The Markings of a Good Season

It's the busy review writing period, which is my half-assed excuse for not having posted anything on this blog for ages.

While everyone’s writing about the season that’s just started, I figured it’s a good time to go against the grain and look back at the season that just ended. Reviewing seasons is a completely different kettle of fish to reviewing a single series… there are multiple things to consider such as the number of “good” series (momentarily ignoring that there’s never a complete consensus about whether a given series is good or not), the variety on offer and whether the current trends are for the better or the worse. I don’t think there’s too much disagreement that Summer 2009 was last year’s best season (and arguably the best in anime for a long time), but in the wash-up, if our reviews are anything to go by, it was a season that had a lot of “good” titles, but only one “great” anime. (This post was originally going to be significantly longer, but I’ve split it into two parts. Arguably it weakens my argument, but it’s just much more manageable this way, and it’s not so blatantly tl;dr.)

Titles from that season Spice and Wolf II, Aoi Hana and Taishou Yakyuu Musume all received a rating of “7” from our various reviewers, while Tokyo Magnitude 8.0, which started off much stronger than it finished, ended up with a rating of “6”. Personally, I thought Akira was a touch harsh with Aoi Hana, and while I agree with zzeroparticle‘s number for Moe Baseball Girls, in my weaker, more fanboy-ish moments, I let the occasional “very good” (or more accurately, “very moe”) descriptor pass from my lips. The series which I do consider to be undoubtedly “great” from this lot is Shinbo‘s Bakemonogatari. It’s without review, because it’s still ongoing, and while I won’t be reviewing it personally, it’d surprise me if the person who does review it gives it a lower rating than the series listed here (not that I’m putting pressure on them at all).

So, what’s an appropriate descriptor for a season that supplied such a variety of good anime? Seasons like that happen pretty damn rarely, so I don’t have a problem with calling them “great” (which, in case you haven’t already realized, is a word that I revere and don’t like to use frivolously). The benchmark, in my opinion, is Spring 2006, easily the best season that I can remember since I started actively keeping up the latest series. It’s a season which is largely remembered for Suzumiya Haruhi, which I still think is the most influential anime of the latter part of last decade, but it also supplied Ouran High School Host Club, Higurashi, ARIA The Natural, Nana and Simoun and that’s just for starters. Not only are all these seasons memorable and enjoyable, they all had a lot to say about the direction their respective genres would take in subsequent years. ARIA is pretty much seen as the benchmark for slice-of-life moe anime now, Nana likewise for josei. Ouran High School was meta-self-aware to an extent that few comedy anime had reached before it, while Higurashi brought both popularity and credibility to the mystery horror anime genre. The quality, and variety on offer and the influence titles from this season had on the future of anime was immense, and I hate to understate it. It was a watershed season that I have qualms about calling “brilliant”.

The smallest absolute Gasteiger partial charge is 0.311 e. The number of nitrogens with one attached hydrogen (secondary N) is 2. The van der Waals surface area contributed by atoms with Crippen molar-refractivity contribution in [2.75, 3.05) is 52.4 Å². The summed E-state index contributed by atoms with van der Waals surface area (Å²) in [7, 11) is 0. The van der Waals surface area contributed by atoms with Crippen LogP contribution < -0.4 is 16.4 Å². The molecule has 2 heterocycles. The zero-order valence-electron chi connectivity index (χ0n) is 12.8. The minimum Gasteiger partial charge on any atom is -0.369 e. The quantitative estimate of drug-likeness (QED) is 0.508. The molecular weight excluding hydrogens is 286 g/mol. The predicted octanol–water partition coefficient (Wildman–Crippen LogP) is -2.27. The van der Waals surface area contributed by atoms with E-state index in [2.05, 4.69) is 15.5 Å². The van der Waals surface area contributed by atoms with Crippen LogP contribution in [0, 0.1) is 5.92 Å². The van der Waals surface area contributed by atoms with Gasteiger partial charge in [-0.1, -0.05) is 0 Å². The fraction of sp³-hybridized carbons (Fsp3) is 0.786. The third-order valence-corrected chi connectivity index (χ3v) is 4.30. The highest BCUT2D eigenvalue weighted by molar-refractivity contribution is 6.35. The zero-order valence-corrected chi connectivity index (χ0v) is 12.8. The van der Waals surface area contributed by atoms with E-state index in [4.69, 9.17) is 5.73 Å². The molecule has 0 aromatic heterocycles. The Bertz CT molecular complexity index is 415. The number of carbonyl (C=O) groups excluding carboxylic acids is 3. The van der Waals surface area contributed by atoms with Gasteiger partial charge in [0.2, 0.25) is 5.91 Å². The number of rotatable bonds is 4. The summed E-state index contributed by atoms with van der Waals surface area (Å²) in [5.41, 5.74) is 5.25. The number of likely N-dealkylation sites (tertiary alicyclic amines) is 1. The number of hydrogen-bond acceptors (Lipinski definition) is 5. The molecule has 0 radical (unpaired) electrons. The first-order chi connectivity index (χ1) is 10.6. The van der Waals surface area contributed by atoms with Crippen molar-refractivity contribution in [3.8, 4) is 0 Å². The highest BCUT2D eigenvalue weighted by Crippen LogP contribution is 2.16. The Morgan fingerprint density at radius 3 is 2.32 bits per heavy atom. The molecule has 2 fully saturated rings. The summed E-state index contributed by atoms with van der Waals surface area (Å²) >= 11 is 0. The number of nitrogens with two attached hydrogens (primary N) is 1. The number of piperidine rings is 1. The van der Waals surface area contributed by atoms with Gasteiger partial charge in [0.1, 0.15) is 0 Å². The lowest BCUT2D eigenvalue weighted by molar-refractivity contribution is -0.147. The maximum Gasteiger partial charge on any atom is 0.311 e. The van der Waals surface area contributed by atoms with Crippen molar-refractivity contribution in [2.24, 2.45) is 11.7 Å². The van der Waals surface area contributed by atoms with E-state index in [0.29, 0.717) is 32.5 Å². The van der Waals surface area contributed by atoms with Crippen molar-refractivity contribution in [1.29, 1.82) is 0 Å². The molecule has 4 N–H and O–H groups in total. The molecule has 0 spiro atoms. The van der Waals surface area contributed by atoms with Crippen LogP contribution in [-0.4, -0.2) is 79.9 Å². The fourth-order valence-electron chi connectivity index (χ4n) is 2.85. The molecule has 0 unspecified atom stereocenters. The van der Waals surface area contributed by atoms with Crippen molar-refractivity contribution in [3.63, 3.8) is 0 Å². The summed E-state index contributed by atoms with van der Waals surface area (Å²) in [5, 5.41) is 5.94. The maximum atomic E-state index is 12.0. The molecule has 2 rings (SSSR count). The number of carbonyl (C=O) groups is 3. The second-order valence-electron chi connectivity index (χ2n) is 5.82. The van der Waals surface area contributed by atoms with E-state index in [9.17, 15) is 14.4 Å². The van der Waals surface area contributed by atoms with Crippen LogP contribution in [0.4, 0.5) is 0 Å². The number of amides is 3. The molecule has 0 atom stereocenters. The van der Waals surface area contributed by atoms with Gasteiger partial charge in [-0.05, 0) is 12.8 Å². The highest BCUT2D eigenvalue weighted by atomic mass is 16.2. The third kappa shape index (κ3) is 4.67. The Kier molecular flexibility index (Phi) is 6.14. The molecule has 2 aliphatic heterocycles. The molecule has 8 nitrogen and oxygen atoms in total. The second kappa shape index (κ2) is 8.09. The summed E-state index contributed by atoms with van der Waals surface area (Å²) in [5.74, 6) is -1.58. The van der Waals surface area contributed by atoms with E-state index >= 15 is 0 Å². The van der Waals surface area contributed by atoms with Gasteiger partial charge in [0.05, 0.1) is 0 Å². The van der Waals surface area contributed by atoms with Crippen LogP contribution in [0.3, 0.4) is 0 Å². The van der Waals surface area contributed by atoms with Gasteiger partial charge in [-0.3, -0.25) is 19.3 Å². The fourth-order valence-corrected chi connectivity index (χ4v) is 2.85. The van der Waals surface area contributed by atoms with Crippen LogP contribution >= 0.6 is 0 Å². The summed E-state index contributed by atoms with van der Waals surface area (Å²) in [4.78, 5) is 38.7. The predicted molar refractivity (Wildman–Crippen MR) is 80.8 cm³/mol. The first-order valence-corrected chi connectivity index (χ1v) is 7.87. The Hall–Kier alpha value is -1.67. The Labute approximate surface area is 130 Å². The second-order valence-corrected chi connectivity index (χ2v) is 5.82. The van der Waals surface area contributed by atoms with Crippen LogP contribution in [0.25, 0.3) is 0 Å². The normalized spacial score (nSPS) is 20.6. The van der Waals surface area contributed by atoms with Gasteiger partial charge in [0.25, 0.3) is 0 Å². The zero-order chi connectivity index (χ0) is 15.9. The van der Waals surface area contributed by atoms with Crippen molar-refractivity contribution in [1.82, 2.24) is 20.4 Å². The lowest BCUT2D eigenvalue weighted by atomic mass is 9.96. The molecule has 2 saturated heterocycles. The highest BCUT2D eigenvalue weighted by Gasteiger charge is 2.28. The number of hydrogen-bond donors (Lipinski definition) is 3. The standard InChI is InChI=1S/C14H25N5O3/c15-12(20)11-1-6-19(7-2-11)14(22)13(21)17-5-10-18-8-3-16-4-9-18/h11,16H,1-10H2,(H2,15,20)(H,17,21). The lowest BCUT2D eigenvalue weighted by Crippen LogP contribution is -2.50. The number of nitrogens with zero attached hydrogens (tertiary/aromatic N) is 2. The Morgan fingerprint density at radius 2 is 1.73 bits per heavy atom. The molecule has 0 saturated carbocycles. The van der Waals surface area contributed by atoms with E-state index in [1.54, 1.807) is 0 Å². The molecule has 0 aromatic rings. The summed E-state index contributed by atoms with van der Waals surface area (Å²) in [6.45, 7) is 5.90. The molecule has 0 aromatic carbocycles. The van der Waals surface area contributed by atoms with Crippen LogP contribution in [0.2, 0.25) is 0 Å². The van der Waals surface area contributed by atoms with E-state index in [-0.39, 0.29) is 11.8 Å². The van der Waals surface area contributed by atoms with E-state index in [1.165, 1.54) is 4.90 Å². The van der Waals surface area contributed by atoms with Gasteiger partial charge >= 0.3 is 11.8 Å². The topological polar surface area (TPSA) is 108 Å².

If we take this as the standard, where does this leave Winter 2010? Of the series that started airing then, Durarara! is the only ongoing anime that I’ve followed into the next cour. Maybe this is a bad sign of itself but, without bothering to look at the numbers, there did seem to be a very large proportion of one cour series this season, which tends to be the case in Winter seasons. So I doubt this is reason for alarm. We’ve reviewed half a dozen series from the season so far, and if we momentarily assume that our takes are indisputable (they’re not), only two of the series were good: Nodame Cantabile ~Finale~ and Sora no Woto. I’ve also seen Hidamari Sketch × ☆☆☆, which I rated an “8” on MAL. Hidamari Sketch is a very difficult anime to try to describe, which is why I’ve never been able to write a review for any of the series (and I highly respect people who are able to blog it episode-to-episode). It’s qualities are almost intangible. When I’ve tried to write about it, I can never do it justice, since my description of it comes off as a derivative moe series when it’s not… it’s so much more than that.

It’s a bit of a strange thing to say, but I’d almost make the argument that Hoshimittsu and Finale don’t count when it comes to evaluating the season. Both are their respective franchise’s third seasons, and while both are worthy additions to already highly regarded narratives, they really only appeal to their respective (and already deeply entrenched) fanbases. I can’t really say much about Finale… in all honesty, I’m still only about half way through it, but Hoshimittsu, though probably the best season of Hidamari Sketch to date, isn’t the memorable and (almost) torrid exclamation point to a story that series like ARIA The Origination and Honey and Clover II were for their respective franchises. In their time, they both managed to reach beyond the hardcore fans that had followed those series since the beginning… new fans (and even a handful of dissenters) were drawn in from the exposure and buzz that these series were generating during their last run. There wasn’t all that much discussion for Hidamari Sketch and Nodame Cantabile this season, on the other hand, (a weak second season probably didn’t help in Nodame Cantabile‘s case), and as solid as they were, I’d rue to call either of them “influential”, certainly compared to their respective first seasons.